Tuesday, September 24, 2013

Medicare and the Continuing Loss of Primary Care Physicians


Primary care physicians (PCPs) have been marginalized by Medicare for decades with low reimbursement rates for routine office visits which has led to the 15-20 minute office visit with 10-12 minutes of actual “face time” and a panel of patients that well exceeds 2000.  

Is there a good solution to the Medicare cost and quality issues? Setting aside either the Democrats’ approach to basically enact price controls by ratcheting down reimbursements or the Republican’s plan to re-structure Medicare to a defined contribution plan, albeit not for ten years, are there approaches that could be instituted now that would have an immediate impact on improving quality of care and thereby reducing costs? There are, but in this Part 6 of my Medicare series, we first need to understand one of the major issues facing Medicare today – the crisis in primary care.  

A 10-12 minute interaction means no time for the PCP to truly listen, no time to prevent, no time to coordinate and no time to just think. This has in turn meant that whenever a patient has a slightly more complex issue, one that is not easily recognized in a short time frame, then the PCP is quick to refer to a specialist. It is this very act that dramatically drives up expenditures with added tests, imaging and procedures along with the specialist’s fees. Medicare has been exceptionally short sighted in this regard and as a result is the prime culprit in the rapidly rising costs of care.  

Further, this lack of time being reimbursed means that two critical quality care needs area left largely unattended. The first is offering extensive preventive care and the second is coordinating the care of the patient with chronic illness. Recall that 85% of Medicare enrollees have at least one chronic illness and 50% have three or more. These are mostly the result of years of adverse behavior patterns but it is never too late to begin preventive care so time spent here is valuable for better health quality and ultimately reduced costs. And those with a chronic illness need to have their team of caregivers coordinated – every team needs a quarterback and the PCP is the obvious choice. But Medicare does not reimburse for this critical function which when done correctly means less reliance on specialists, tests, procedures and prescriptions. The result of this low reimbursement for routine visits and lack of reimbursement for either extensive preventive care or chronic care coordination over the years is a PCP shortage, many current PCPs no longer accepting Medicare, and the remaining PCPs trying to see 24 to 25 patients or more per day, each for 15 minutes despite the patient’s complex problem list. And this means less than stellar patient care in many instances. 

The result is a real problem facing Medicare right now - the rapid loss of primary care physicians (PCPs) who will no longer accept Medicare. In 2009 there were 3700 physicians that opted out of Medicare; the number rose to 9500 in 2012 according to CMS in a Wall Street Journal article; this on top of the shortage of PCPs across the country, with no end in sight. The ACA does include an extra 10% increase to primary care providers but this will probably be too little, too late. And if the mandated 27% across the board physician cut in reimbursement is ever implemented by Congress (it probably never will be but Congress refuses to clarify itself) then it is reasonable to expect that there will be a mass exodus from accepting Medicare reimbursements by all physicians, not just PCPs.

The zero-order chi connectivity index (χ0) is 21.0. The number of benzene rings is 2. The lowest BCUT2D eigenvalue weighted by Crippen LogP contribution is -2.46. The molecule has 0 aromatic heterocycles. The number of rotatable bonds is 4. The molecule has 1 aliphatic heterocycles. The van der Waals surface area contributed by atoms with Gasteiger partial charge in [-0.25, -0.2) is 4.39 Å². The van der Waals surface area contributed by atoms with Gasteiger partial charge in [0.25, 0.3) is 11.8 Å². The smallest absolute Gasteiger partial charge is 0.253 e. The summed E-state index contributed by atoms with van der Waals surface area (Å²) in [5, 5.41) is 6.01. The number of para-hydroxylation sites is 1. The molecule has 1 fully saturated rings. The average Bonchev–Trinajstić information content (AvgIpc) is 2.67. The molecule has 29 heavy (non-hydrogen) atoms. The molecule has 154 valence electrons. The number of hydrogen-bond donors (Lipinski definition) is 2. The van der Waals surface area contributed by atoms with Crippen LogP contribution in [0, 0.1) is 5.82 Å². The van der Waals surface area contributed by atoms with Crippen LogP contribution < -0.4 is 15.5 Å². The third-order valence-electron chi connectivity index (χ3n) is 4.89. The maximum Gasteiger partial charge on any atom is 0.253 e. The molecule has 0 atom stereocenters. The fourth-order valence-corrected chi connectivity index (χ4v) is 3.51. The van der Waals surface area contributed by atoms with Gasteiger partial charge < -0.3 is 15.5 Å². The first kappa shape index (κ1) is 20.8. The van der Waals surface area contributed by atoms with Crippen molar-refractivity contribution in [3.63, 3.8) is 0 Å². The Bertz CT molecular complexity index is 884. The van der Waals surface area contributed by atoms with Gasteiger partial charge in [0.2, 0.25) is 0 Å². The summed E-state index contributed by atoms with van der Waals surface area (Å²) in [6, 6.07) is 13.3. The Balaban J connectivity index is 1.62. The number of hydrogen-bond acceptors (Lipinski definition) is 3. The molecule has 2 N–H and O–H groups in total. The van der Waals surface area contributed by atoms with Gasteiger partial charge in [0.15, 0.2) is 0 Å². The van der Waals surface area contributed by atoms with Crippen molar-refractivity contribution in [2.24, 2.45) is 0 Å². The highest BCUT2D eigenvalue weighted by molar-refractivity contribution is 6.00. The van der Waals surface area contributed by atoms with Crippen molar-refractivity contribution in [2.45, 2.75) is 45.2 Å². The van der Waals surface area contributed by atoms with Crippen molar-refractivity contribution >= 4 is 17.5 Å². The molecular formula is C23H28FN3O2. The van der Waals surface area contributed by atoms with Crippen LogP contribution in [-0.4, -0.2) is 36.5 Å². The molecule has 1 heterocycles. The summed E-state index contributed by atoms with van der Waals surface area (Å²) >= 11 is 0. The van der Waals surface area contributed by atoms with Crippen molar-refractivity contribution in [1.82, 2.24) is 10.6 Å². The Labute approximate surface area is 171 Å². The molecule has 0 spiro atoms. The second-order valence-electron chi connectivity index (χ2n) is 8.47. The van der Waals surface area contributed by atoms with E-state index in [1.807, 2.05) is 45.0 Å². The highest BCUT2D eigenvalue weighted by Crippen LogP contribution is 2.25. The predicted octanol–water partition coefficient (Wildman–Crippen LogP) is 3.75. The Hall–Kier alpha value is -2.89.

What is the fix? As long as fee for service predominates in the payment system, Medicare needs to increase its reimbursement of PCPs in a manner that ensures that they will offer the patient more time per visit. Time to listen, to prevent, to coordinate and to think. And in a capitated system, Medicare (or its agent) needs to pay enough per patient per month/year to insure that each PCP does not have more than a maximum of 1000 patients (even fewer if the practice is largely geriatric) so that there can be adequate time per patient encounter. 

The next post will highlight some specific recommendations for Medicare to enact that would improve quality and reduce costs.
 
 

3 comments:

Cory Fuller said...

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Stetphen Vaughn MD PhD said...

Our current reforms' seem to be getting rid of the old Elton Mayo management techniques. What was considered rather harsh industrial management at the turn of the 20th century, is now being wiped out of medicine as too inefficient.
Mayo's rules for talking to employees in a managerial situation:
-> 1. Give your full attention to the person interviewed, and make it evident that you are doing so.
-> 2. Listen - don't talk.
-> 3. Never argue; never give advice.
-> 4. Listen to: what he wants to say; what he does not want to say; what he can not say without help.
-> 5. As you listen, plot out tentatively and for subsequent correction the pattern that is being set before you. To test, summarize what has been said and present for comment. Always do this with caution - that is, clarify but don't add or twist.

Now, that's a good training exercise for empathic patient interviewing. But now, we're too busy for that.

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